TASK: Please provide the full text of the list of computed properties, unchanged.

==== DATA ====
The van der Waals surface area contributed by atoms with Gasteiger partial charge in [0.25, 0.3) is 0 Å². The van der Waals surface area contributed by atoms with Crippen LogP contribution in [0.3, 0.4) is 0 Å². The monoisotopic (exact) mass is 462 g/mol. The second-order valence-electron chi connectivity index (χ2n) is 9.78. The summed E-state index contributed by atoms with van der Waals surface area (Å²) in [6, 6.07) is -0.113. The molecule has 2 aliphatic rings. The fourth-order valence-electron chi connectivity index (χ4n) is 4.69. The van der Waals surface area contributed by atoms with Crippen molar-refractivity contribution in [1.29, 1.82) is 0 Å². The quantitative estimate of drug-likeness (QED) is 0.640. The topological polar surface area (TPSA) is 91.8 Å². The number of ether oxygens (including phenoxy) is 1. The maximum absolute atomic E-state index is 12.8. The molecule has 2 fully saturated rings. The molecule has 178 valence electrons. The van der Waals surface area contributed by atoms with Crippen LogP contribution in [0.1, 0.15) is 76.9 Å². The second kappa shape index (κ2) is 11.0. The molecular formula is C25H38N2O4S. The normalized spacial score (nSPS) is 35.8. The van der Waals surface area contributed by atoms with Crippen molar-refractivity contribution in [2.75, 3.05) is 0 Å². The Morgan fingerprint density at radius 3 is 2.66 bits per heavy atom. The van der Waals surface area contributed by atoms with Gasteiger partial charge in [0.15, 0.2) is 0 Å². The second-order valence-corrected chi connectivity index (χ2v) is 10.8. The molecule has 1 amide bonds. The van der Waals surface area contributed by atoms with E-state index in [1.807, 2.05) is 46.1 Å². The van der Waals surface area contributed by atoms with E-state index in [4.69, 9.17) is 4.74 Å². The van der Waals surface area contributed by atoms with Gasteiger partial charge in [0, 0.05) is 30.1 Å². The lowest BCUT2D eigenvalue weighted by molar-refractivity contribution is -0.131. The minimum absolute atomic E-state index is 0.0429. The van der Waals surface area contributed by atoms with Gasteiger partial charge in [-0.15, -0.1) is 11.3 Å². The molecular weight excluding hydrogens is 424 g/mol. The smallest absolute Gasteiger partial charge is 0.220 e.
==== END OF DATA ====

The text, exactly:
The van der Waals surface area contributed by atoms with Gasteiger partial charge in [0.25, 0.3) is 0 Å². The van der Waals surface area contributed by atoms with Crippen LogP contribution in [0.3, 0.4) is 0 Å². The monoisotopic (exact) mass is 462 g/mol. The second-order valence-electron chi connectivity index (χ2n) is 9.78. The summed E-state index contributed by atoms with van der Waals surface area (Å²) in [6, 6.07) is -0.113. The molecule has 2 aliphatic rings. The fourth-order valence-electron chi connectivity index (χ4n) is 4.69. The van der Waals surface area contributed by atoms with Crippen molar-refractivity contribution in [1.29, 1.82) is 0 Å². The quantitative estimate of drug-likeness (QED) is 0.640. The topological polar surface area (TPSA) is 91.8 Å². The number of ether oxygens (including phenoxy) is 1. The maximum absolute atomic E-state index is 12.8. The molecule has 2 fully saturated rings. The molecule has 178 valence electrons. The van der Waals surface area contributed by atoms with Crippen LogP contribution in [0.1, 0.15) is 76.9 Å². The second kappa shape index (κ2) is 11.0. The molecular formula is C25H38N2O4S. The normalized spacial score (nSPS) is 35.8. The van der Waals surface area contributed by atoms with Crippen molar-refractivity contribution in [2.75, 3.05) is 0 Å². The Morgan fingerprint density at radius 3 is 2.66 bits per heavy atom. The van der Waals surface area contributed by atoms with Gasteiger partial charge in [0.15, 0.2) is 0 Å². The second-order valence-corrected chi connectivity index (χ2v) is 10.8. The molecule has 1 amide bonds. The van der Waals surface area contributed by atoms with E-state index in [1.807, 2.05) is 46.1 Å². The van der Waals surface area contributed by atoms with E-state index in [4.69, 9.17) is 4.74 Å². The van der Waals surface area contributed by atoms with Gasteiger partial charge in [0, 0.05) is 30.1 Å². The lowest BCUT2D eigenvalue weighted by molar-refractivity contribution is -0.131. The minimum absolute atomic E-state index is 0.0429. The van der Waals surface area contributed by atoms with Gasteiger partial charge in [-0.15, -0.1) is 11.3 Å². The molecular weight excluding hydrogens is 424 g/mol. The smallest absolute Gasteiger partial charge is 0.220 e.